Emma Harvat once said that many of the men who were ordered before her thought they could get off easy because she was a woman.
She proved them wrong.
“A man who visited the jail told me that several prisoners declared they didn’t want to come before me again,” Harvat said in a newspaper clipping now preserved in the University of Iowa Libraries. “I’ve had several students locked up for speeding.”
The 52-year-old Harvat was elected as mayor of Iowa City in 1922, becoming not only the first woman to ascend to the post in what was then a city of 15,000 residents and 6,000 students, but of any U.S. city with a population of more than 10,000. Her election earned her headlines in newspapers around the world, from San Francisco to Shanghai, and the press dubbed Harvat’s office as the “Petticoat Administration.”
Harvat, who grew up in Iowa City, worked for years in the book and stationery business and later helped open a women’s ready-to-wear clothing shop.
After becoming Iowa City’s first woman on the city council in 1921, she served as alderman at-large before being written in by her fellow council members to replace former mayor Ingalls Swisher, who had resigned. When the mayorship later came up for popular vote, as was the practice then, Harvat, a Republican, ran on the platform of cleaning up the city’s bootlegging and gambling problems.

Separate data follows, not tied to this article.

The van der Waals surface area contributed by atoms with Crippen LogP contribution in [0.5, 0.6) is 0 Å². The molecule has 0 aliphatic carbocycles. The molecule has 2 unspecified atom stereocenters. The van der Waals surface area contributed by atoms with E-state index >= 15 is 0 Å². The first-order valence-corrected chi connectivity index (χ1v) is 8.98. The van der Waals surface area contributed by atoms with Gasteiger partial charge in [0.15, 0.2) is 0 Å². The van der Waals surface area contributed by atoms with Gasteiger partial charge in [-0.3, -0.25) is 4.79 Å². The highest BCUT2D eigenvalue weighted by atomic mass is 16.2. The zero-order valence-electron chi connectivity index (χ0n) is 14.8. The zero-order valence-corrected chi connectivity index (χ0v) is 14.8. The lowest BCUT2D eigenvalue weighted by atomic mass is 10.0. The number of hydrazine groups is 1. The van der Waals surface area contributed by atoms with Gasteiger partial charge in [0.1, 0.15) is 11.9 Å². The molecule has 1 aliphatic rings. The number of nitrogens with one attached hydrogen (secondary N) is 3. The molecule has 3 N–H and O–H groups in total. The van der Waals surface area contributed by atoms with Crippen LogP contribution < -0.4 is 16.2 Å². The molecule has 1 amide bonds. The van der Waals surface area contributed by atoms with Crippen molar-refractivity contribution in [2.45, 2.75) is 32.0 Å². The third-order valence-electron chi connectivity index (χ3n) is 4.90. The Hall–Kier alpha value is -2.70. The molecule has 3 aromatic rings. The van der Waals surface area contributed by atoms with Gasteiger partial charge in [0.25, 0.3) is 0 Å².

At that time, the mayor also served as police judge, a role Harvat embraced. With her large and imposing figure and confident manner, she ruled with a firm hand. In 1923, she pulled in a record $6,000 in fines for the city, more than doubling any preceding year.
The mayor once said that she “wished to put the city on such a basis that a mother can send her daughter to the university without feeling that she will return a brazen ‘flapper,’ utterly devoid of old-fashioned charm, and a father will feel that his son will not return a ‘cake-eater.’”
During her term as mayor, which lasted until 1925, Harvat organized the first juvenile home in Iowa City and began paving the city’s streets.
It would be another 40 years before another woman served as mayor of Iowa City — Thelma Lewis in 1961-62. The council’s chambers at City Hall were named Emma J. Harvat Hall in 2001.
“Running a city is like running any business,” said Harvat, who died in 1949 at age 79. “A woman can do it just as well as a man. A councilman told me the other day that I shouldn’t try to be a mother to all these fellows that come before me, but I think I have persuaded several men to stop drinking. Women, too, come to me to talk things over when they would not feel free to visit a man mayor.”